16. @MAS….Graffiti is self-aggrandizement. This is a salmon and a spiral…I’ve not see these used as gang tags around here, so I’d consider these art. Neither functions as an advertisement, and they do not affect the general use of these logs as driftwood (which I am sure there is some benefit to). I can show you graffiti everywhere in West Seattle and this isn’t.

    Comment by JayDee — 7:42 pm June 3, 2012 #

  17. So long as it’s not anything link “Brank125″ or anything obscene, I’m OK with carving on driftwood. I mean, after all, it’s there a couple of days, and then perhaps gets turned around or washed out. Or even if it stays – it’s dead organic material – kind of like any of us skipping a clamshell back into the water. It’s not in the natural state it was when it washed up…

    Comment by petert — 7:47 pm June 3, 2012 #

  18. Uh, let them swim? I’m pretty sure Rob was joking.

    Comment by datamuse — 8:01 pm June 3, 2012 #

  19. I like THESE carvings, but I wonder if such behavior will inspire more “art” that is a bit less appealing. I’ve seen some pretty amazing spray paint murals too, but the vast majority of sprayed paint is just plain vandalism. Over all, it is no different than if someone painted the wood.

    You all say it’s dead, so it’s OK. Park benches are dead wood too. As are the rocks and pavement. Would you be so accepting if someone decided to begin carving “art” on them as well? Perhaps not. As cool as it is, it’s still graffiti.

    Comment by VBD — 8:27 pm June 3, 2012 #

  20. and I wasn’t?

    Comment by let them swim — 8:49 pm June 3, 2012 #

  21. ( used with a plural verb ) markings, as initials, slogans, or drawings, written, spray-painted, or sketched on a sidewalk, wall of a building or public restroom, or the like: These graffiti are evidence of the neighborhood’s decline.

    http://dictionary.reference.com/browse/graffiti

    This is clearly art and not graffiti as some would have us believe. These are not park benches, this is driftwood and it is clear that the artist or artists here are carving and not spraying any obscene material that is degrading our neighborhood.

    Comment by DC — 8:55 pm June 3, 2012 #

  22. Can you please tell me when the lie tide is on Wednesday? The carving are nice, but you clearly can’t please everyone all the time.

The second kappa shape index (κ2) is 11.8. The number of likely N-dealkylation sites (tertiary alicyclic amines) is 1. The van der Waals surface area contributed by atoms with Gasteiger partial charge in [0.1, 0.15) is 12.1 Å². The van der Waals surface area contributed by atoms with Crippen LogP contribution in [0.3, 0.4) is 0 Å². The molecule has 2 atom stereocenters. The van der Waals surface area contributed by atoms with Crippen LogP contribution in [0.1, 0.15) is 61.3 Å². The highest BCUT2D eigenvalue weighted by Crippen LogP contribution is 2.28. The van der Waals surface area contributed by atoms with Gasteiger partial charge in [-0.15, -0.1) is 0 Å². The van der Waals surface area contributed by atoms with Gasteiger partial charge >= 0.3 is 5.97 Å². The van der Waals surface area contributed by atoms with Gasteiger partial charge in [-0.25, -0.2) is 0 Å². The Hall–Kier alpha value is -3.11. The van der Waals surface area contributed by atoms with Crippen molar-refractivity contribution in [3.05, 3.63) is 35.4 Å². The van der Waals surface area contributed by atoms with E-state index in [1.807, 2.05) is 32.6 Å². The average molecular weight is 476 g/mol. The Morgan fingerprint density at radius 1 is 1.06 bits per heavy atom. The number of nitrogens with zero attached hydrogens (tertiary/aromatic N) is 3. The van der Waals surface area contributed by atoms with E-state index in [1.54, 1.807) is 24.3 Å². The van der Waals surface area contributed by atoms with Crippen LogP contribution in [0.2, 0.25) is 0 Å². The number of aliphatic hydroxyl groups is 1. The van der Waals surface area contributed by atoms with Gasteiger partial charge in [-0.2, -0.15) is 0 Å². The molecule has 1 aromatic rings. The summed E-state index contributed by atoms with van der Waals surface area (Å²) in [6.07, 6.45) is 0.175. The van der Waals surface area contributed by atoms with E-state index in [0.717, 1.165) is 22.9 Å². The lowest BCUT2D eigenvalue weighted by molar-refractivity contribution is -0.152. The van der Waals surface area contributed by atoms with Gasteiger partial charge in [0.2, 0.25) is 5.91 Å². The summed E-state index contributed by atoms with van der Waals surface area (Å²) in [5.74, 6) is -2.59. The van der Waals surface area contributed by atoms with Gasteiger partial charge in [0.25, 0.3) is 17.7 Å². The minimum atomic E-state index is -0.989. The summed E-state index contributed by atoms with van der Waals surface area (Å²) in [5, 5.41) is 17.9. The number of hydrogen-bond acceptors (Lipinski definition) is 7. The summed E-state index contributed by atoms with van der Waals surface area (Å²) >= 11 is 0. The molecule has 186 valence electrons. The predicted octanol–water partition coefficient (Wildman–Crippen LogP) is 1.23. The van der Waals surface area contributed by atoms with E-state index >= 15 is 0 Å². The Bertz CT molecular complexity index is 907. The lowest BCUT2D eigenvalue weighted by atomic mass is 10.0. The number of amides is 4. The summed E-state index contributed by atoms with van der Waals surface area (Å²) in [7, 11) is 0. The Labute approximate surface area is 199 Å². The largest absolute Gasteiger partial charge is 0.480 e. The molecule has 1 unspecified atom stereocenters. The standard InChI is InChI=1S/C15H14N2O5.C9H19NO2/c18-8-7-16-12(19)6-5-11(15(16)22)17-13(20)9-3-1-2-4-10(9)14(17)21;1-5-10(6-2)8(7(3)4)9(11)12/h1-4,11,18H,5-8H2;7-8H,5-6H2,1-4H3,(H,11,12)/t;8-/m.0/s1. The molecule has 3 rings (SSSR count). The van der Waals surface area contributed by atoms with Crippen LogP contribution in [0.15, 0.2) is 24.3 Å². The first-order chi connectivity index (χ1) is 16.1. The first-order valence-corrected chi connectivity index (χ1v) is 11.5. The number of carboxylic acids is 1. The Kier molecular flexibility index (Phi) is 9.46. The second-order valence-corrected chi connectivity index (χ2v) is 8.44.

Comment by Phoebi Crawford — 9:31 pm June 3, 2012 #

  23. I recognize this area of the beach and welcome the art. Better to see this then what could be worse. Love the moon snail casing, when I first saw them 10 yrs ago thought they were wash up from a car, wow education does a lot to a mind. The second year we lived here actually saw this casing being made, did not realize the gift that is till now, have not seen it since.

    Comment by West Seattle edge — 10:35 pm June 3, 2012 #

  24. Lowest tides:
    Mon. 11:19am at -3.7 ft
    Tues. 12:05am at -3.8 ft
    Wed. 12:53am at -3.4 ft
    Thurs. 1:40pm at -2.6 ft

    Comment by tk — 10:58 pm June 3, 2012 #

  25. TK, thanks. (Tues/Wed are pm, not am) FYI for anyone who wants to doublecheck on a daily basis, we have them posted for each day in the WSB Events calendar btw along with the hours that Seattle Aquarium naturalists will be in West Seattle – http://westseattleblog.com/events

    Comment by WSB — 10:59 pm June 3, 2012 #

  26. The carvings in the photos are beautiful in my opinion. I especially like the one that looks like a nautilis — I would pay $ for that.

    Comment by bosslady — 9:18 am June 4, 2012 #

  27. The two Artists finished up the salmon and the moon snail this morning. A really nice job for all to enjoy on Lincoln park beach.

    Comment by Rick in the park — 12:00 pm June 4, 2012 #

  28. Leave it natural.

    Comment by DF — 6:51 pm June 4, 2012 #

  29. This is not an appropriate use of a scarce, (yes scarce) public resource.

    Comment by dsa — 10:21 pm June 4, 2012 #